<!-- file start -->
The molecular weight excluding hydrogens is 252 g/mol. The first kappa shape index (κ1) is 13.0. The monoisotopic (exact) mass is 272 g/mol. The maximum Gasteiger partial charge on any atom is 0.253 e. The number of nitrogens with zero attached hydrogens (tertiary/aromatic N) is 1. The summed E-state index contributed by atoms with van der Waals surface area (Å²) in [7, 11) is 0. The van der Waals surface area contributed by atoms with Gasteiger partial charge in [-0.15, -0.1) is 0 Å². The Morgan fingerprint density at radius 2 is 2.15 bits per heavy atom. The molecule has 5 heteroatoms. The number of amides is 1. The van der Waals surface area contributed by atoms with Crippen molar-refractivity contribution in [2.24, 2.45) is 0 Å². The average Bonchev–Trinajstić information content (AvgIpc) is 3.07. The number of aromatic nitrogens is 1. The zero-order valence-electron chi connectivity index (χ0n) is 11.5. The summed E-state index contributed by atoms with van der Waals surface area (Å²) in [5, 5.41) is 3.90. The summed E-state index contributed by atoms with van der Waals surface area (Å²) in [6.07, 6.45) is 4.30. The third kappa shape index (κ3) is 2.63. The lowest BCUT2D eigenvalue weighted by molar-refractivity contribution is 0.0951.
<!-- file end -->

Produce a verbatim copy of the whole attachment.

The molecular weight excluding hydrogens is 252 g/mol. The first kappa shape index (κ1) is 13.0. The monoisotopic (exact) mass is 272 g/mol. The maximum Gasteiger partial charge on any atom is 0.253 e. The number of nitrogens with zero attached hydrogens (tertiary/aromatic N) is 1. The summed E-state index contributed by atoms with van der Waals surface area (Å²) in [7, 11) is 0. The van der Waals surface area contributed by atoms with Gasteiger partial charge in [-0.15, -0.1) is 0 Å². The Morgan fingerprint density at radius 2 is 2.15 bits per heavy atom. The molecule has 5 heteroatoms. The number of amides is 1. The van der Waals surface area contributed by atoms with Crippen molar-refractivity contribution in [2.24, 2.45) is 0 Å². The average Bonchev–Trinajstić information content (AvgIpc) is 3.07. The number of aromatic nitrogens is 1. The zero-order valence-electron chi connectivity index (χ0n) is 11.5. The summed E-state index contributed by atoms with van der Waals surface area (Å²) in [5, 5.41) is 3.90. The summed E-state index contributed by atoms with van der Waals surface area (Å²) in [6.07, 6.45) is 4.30. The third kappa shape index (κ3) is 2.63. The lowest BCUT2D eigenvalue weighted by molar-refractivity contribution is 0.0951.